The Husqvarna lean project exceeded its original goals. A new mixed-model production line started that incorporated the additional products, yet resulted in a floor space savings of 12%. At the same time, cycle time was slashed by 50%, and productivity improved by 10%. On-time shipping performance for service parts improved from 50% to 95%.
The following are some common characteristics that led to the success of these projects.
Do everything with the customer in mind
Often, the goals of lean practices are to cut costs and improve internal operations. However, it is essential to broaden this scope when undergoing a true lean transformation. A manufacturer should keep their customer at the forefront of the planning and implementation process. A key to success is including the customer in every single metric you choose.
If you are not sure what needs your customers have, just ask. Will shortened cycle times improve customer satisfaction? Would vendor managed inventory help your customer improve service and cut costs? How will reducing the number of suppliers and components benefit your ultimate customer?
Always keeping the customer in mind is the dilemma American Standard faced when it slashed the cycle time to build a new toilet from three weeks to three days. Despite this improvement, to purchase that product off the end of the line, it took 17 days to navigate the order management system. Eventually the sales and ordering programs caught up to the shortened production schedule, but the lesson was clear: What good is improved productivity if the gains don't fully translate to the customer?
One size does not fit all
Manufacturing optimization programs often look more like religious conversions than process improvement efforts. There are a variety of best practices and methods that will drive significant lean improvements. American Standard had a significant variety of products and manufacturing processes:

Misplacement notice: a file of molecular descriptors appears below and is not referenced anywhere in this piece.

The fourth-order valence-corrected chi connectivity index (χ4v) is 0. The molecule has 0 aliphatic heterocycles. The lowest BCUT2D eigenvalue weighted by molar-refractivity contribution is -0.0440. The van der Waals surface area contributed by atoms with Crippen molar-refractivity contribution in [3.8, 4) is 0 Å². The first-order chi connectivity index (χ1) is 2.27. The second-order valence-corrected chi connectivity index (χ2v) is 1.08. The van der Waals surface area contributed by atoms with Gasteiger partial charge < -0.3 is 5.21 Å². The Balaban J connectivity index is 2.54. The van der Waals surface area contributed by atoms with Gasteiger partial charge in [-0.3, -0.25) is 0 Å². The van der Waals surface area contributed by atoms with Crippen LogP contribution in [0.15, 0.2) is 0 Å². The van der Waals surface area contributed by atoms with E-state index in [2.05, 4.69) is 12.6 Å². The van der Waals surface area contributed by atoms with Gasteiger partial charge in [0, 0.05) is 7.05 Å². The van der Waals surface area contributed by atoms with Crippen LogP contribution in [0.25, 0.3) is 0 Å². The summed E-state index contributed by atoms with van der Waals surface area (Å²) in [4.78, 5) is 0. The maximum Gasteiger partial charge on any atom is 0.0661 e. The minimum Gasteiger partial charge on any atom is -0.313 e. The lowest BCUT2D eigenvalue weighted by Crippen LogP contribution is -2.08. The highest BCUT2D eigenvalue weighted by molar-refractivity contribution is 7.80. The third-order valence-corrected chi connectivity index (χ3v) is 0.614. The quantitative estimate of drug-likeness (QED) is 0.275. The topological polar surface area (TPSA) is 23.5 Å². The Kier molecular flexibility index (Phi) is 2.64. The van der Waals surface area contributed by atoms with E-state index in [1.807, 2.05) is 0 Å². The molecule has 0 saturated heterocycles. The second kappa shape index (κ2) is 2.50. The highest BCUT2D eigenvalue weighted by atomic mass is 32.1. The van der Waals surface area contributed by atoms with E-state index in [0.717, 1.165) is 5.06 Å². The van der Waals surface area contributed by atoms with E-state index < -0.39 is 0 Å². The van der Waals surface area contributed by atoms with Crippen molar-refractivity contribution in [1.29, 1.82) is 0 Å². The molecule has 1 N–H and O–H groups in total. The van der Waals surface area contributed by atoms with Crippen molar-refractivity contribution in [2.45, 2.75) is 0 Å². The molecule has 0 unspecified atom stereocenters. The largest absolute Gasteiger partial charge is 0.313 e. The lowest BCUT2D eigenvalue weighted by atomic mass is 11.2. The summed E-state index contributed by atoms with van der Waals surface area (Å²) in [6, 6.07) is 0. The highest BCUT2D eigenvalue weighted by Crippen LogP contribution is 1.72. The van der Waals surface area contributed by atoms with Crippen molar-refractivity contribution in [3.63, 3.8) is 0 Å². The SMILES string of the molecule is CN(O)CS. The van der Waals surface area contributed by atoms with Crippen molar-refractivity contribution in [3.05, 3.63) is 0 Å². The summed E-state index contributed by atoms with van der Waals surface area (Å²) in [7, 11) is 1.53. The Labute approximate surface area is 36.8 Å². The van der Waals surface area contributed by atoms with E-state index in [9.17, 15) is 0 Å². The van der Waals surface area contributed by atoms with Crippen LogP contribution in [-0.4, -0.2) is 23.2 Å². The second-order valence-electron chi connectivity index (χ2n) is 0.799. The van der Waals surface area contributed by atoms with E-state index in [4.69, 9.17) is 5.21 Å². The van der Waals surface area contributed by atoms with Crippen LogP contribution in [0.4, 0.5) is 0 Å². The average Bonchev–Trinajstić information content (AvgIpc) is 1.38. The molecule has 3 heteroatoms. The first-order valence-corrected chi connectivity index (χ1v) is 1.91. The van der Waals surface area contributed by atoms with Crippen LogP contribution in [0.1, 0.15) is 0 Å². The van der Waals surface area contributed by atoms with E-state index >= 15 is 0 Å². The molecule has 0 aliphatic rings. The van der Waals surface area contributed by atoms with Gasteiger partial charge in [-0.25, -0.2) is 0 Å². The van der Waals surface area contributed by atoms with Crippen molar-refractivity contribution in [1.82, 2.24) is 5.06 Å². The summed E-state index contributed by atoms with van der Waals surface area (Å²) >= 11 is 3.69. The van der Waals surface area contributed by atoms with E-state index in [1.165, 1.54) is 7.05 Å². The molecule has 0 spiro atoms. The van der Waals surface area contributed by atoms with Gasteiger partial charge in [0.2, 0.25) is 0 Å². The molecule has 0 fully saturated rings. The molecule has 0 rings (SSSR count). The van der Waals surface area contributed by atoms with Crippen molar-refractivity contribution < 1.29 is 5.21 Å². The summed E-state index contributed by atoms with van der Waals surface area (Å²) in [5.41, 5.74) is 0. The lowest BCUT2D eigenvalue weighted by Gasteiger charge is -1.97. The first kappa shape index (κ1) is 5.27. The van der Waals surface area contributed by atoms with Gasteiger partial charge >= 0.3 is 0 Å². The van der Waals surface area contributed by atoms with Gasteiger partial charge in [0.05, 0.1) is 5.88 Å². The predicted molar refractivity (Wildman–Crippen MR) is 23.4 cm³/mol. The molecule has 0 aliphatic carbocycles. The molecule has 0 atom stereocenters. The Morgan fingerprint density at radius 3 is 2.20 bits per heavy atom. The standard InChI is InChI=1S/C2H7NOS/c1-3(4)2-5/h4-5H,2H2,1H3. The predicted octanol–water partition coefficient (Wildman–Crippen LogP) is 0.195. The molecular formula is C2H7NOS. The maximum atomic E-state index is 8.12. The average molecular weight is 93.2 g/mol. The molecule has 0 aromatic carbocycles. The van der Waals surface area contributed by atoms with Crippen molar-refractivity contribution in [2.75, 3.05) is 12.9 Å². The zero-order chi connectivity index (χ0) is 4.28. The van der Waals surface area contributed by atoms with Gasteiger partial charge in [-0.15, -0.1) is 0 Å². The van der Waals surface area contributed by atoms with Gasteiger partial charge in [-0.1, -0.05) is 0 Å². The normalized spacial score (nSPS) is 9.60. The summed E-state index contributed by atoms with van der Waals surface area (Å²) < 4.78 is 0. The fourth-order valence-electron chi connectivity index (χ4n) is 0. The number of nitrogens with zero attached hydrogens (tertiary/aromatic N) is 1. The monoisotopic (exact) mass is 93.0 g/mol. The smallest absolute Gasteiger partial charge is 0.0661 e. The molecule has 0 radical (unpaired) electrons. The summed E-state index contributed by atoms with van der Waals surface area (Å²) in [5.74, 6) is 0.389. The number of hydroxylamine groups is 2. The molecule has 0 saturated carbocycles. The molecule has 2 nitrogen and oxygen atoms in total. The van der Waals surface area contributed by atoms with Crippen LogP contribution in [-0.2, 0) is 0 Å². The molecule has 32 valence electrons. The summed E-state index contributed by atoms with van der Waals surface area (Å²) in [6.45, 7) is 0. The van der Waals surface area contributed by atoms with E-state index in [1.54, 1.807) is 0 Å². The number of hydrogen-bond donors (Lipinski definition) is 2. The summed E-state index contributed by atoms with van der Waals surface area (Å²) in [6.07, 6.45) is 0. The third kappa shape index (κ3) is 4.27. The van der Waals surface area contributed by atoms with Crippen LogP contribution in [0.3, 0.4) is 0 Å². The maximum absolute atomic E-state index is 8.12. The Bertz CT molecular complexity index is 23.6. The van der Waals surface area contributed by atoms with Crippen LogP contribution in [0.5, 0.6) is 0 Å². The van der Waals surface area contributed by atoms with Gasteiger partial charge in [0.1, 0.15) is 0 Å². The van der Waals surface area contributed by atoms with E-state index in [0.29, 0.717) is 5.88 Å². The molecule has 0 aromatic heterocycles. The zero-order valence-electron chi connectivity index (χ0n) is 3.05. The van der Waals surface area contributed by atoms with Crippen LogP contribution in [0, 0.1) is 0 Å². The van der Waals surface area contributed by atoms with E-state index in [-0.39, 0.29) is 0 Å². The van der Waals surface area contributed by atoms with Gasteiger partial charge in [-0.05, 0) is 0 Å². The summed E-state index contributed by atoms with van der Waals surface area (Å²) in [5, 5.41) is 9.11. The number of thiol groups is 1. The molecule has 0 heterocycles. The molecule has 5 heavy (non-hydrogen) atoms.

- Commercial air handling systems, residential air conditioning, and gas furnace products
- Plumbing products chinaware, acrylic whirlpool tubs, steel sinks, and brass faucets
- WABCO break controls, compressors, electronics, sway control, and stabilization products
All of these products went to various markets around the globe, and the company produced them at 100 factories in 35 countries.
The company ended up deploying a combination of lean and flow techniques to re-align and optimize production and material replenishment process. Six Sigma techniques helped in the redesign processes to maximize capabilities. Specifically, the Toyota Production System setup reduction techniques went in all divisions and rate-based line balancing took place in repetitive automotive and high-volume air conditioning production lines. For high variety, mixed-model production lines, they used workflow-balancing techniques at or below operational take time targets. For processes paced by a major machine, they used theory of constraint and pacemaker process design.